"buck" meaning dollar

Stephen Goranson goranson at DUKE.EDU
Mon Dec 4 18:17:50 UTC 2006

some more text:

1848 Pioneer History: Being an Account of the First Examinations of the Ohio
Valley, and the Early Settlement of the Northwest Territory... By Samuel
Prescott Hildreth (Cincinnati) p.138:

On the frontiers, and especially among the Indians, the value of property was
estimated in bucks, instead of dollars or pounds--a buck was valued at one
dollar. A copy of the following certificate, recorded in Colonel Morgan's
journal, among several others of the same tenor, is worth preserving:
"I do certify, that i am indebted to the beared, Captian Johnny, seven
bucks and
one doe, for the use of the states, this 19th April, 1779. Signed,  Samuel
Sample, assistant quartermaster. The above is due to him for pork, for the use
of the garrison at Fort Laurens.
(signed) John Gibson, Colonel"
Colonel Gibson was the commander of this post. These certificates were
at fort Pitt, by the Indian agent, or the commandant of the place.

1841 Cincinnati in 1841: Its Early Annals and Future Prospects By Charles Cist
(Cincinnati) p.215 :

They had sold the Indians whiskey that had frozen in the cask, before they
reached their camp ; they made an Indian pay for a rifle gun thirty, the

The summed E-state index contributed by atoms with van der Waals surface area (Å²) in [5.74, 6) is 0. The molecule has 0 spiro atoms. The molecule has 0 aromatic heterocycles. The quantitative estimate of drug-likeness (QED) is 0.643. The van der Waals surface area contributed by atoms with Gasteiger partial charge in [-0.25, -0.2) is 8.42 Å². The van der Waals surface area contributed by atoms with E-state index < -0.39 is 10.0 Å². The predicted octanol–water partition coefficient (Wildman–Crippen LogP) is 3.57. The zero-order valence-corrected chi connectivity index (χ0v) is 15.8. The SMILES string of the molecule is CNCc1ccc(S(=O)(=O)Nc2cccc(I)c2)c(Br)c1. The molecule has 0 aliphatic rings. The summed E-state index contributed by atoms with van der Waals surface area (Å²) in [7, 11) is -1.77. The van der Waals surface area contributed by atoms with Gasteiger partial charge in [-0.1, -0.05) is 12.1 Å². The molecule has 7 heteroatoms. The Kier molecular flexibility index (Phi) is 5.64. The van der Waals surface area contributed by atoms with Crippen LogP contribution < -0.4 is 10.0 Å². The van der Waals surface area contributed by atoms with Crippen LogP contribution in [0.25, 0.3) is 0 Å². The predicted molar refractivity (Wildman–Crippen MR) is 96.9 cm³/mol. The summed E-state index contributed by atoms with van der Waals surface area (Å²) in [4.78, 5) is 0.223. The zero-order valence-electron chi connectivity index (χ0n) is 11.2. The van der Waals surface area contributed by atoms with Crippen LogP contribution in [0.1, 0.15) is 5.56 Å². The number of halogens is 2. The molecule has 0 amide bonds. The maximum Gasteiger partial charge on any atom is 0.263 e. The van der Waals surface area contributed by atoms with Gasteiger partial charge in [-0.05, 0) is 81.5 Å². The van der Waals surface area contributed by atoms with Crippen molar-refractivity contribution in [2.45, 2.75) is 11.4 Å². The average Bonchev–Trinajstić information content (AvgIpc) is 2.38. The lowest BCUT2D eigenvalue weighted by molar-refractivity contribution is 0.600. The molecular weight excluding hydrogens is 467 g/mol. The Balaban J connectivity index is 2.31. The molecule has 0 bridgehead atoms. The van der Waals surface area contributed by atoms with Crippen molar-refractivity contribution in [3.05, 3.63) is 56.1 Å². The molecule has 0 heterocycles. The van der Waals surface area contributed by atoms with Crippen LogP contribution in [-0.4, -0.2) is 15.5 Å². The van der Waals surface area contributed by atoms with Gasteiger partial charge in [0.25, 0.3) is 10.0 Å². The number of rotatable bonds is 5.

Indians say forty, buck-skins, which they value at one dollar each, besides a
horse of fifteen pounds price.

Quoting Jonathan Lighter <wuxxmupp2000 at YAHOO.COM>:

> Thanks for posting these, Steve. The sugg. that "buck" = "buckskin" =
> "dollar" is well known and may really be correct. This evidence goes
> some way toward establishing it.
>  The missing link, IMO, is evidence that the equivalence of buck
> hides and dollar value was widely known in pop culture. That would
> effectively clinch the issue.
>  Earlier exx. of "buckskin" or "buck hide" in the slang sense of a
> "dollar" would also be valuable.
>  JL
> Stephen Goranson <goranson at DUKE.EDU> wrote:
>  ---------------------- Information from the mail header
> -----------------------
> Sender: American Dialect Society
> Poster: Stephen Goranson
> Subject: "buck" meaning dollar
> -------------------------------------------------------------------------------
> OED buck n.8 "slang (org. and chiefly U.S.)" "Origin obscure" (1856)
> 1854 History of the State of Ohio: First Period, 1650-1787 By James Wickes
> Taylor (Cincinnati and Sandusky, 1854) p. 297:
> The English said we should buy everything of them, and since we had
> got saucy,
> we should give two bucks fot a blanket (superscript 3) which we used to
> get for
> one: we should do as they pleased, and they killed some of our people to make
> the rest fear them.
> (footnote 3) The skin of a buck was "legal tender," in the wilderness, for a
> dollar.
> 1851 Historical Collections of Ohio: Containing a Collection of the Most
> Interesting Facts,... (Cincinnati) By Henry Howe p.274:
> A muskrat skin wasequal to a quarter of a dollar; a racoon skin, a third of a
> dollar; a doe skin, half a dollar, and a buck skin, "the almighty dollar."
> 1824 Sketches of the History, Manners, and Customs of the North
> American Indians
> By James Buchanan p. 204:
> each buck-skin, one dollar
> Stephen Goranson
> http://www.duke.edu/~goranson
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